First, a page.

Although we have had virtually no rain so far this season, and certainly nothing like the catastrophic downpours that have caused such devastation in Greece, the narcissus are beginning to make their annual appearance. I never cease to be amazed by how such delicate plants can punch their way through the hardest of surfaces, even in areas frequented by vehicles belonging to 'hunters'.
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Places to visit / Re: Diomedes Botanical Garden, Athens, Greece
« Last post by Hilary on November 17, 2017, 06:54:01 AM »
Diomedes Botanical garden part 3
I quote
Quote
“Finally, a lot of aquatic and hydrophilic species of global interest grow in the continually flowing water of the 25 pools”

After the Ornamental Plants Section we moved on to look at some of the plants growing in the pools.

Nelumbo nucifera, Indian Lotus, only seed heads to be admired as it was autumn.
Lemna minor, Common Duckweed, which we were told, we are going to eat when we live in space.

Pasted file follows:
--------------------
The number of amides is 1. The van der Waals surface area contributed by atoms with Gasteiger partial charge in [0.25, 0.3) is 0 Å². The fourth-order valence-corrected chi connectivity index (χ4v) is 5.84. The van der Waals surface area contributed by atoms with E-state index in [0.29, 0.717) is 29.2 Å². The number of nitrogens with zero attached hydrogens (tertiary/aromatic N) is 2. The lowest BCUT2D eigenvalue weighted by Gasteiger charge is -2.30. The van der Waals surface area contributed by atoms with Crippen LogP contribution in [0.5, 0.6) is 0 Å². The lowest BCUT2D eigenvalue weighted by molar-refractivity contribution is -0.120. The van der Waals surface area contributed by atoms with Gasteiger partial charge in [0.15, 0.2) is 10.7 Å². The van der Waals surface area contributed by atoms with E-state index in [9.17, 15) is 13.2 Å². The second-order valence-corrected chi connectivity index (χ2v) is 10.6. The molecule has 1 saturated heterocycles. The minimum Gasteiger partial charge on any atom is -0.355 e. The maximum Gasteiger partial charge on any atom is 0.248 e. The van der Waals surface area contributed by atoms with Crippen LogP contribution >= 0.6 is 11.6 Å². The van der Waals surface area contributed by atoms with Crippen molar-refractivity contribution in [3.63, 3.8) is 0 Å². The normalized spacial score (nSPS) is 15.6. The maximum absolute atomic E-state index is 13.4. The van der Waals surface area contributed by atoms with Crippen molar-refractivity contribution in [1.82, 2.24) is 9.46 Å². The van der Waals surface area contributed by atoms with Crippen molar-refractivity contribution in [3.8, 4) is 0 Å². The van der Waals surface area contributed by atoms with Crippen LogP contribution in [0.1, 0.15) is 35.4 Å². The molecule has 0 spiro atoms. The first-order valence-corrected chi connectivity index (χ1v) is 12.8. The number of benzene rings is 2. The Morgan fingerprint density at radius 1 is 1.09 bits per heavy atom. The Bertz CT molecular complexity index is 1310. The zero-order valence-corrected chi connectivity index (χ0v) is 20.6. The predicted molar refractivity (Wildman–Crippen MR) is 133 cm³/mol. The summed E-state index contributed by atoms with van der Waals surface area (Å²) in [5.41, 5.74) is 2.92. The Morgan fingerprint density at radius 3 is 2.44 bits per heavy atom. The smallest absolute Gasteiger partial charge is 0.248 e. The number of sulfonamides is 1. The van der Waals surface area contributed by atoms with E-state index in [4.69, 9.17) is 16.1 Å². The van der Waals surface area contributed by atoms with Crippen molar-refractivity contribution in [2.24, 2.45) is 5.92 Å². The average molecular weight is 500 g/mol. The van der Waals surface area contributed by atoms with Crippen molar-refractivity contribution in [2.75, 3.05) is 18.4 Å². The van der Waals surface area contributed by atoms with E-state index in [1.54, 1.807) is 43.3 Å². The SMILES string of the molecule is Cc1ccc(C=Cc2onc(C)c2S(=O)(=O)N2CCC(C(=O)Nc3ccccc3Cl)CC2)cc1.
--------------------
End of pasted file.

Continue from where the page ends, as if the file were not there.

I read about both these plants on Kewscience, Plants of the World online.
However, I don’t know if it is allowed to copy/ paste their address but it is easily found
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Places to visit / Re: Diomedes Botanical Garden, Athens, Greece
« Last post by Hilary on November 16, 2017, 03:45:26 PM »
Diomedes Botanical Garden part 2
Next we arrived at the Ornamental Plants Section

There is a line of trees along one side of this section, including, among others,    Ginkgo biloba, Cercis siliquastrum, Judas tree, Duranta erectum bushes, probably an Acacia farnesiana, Sweet Acacia and many other firm favourites for Mediterranean gardens. Our knowledgeable guide centered his talk at this point on the Ginkgo biloba   which fascinated everyone.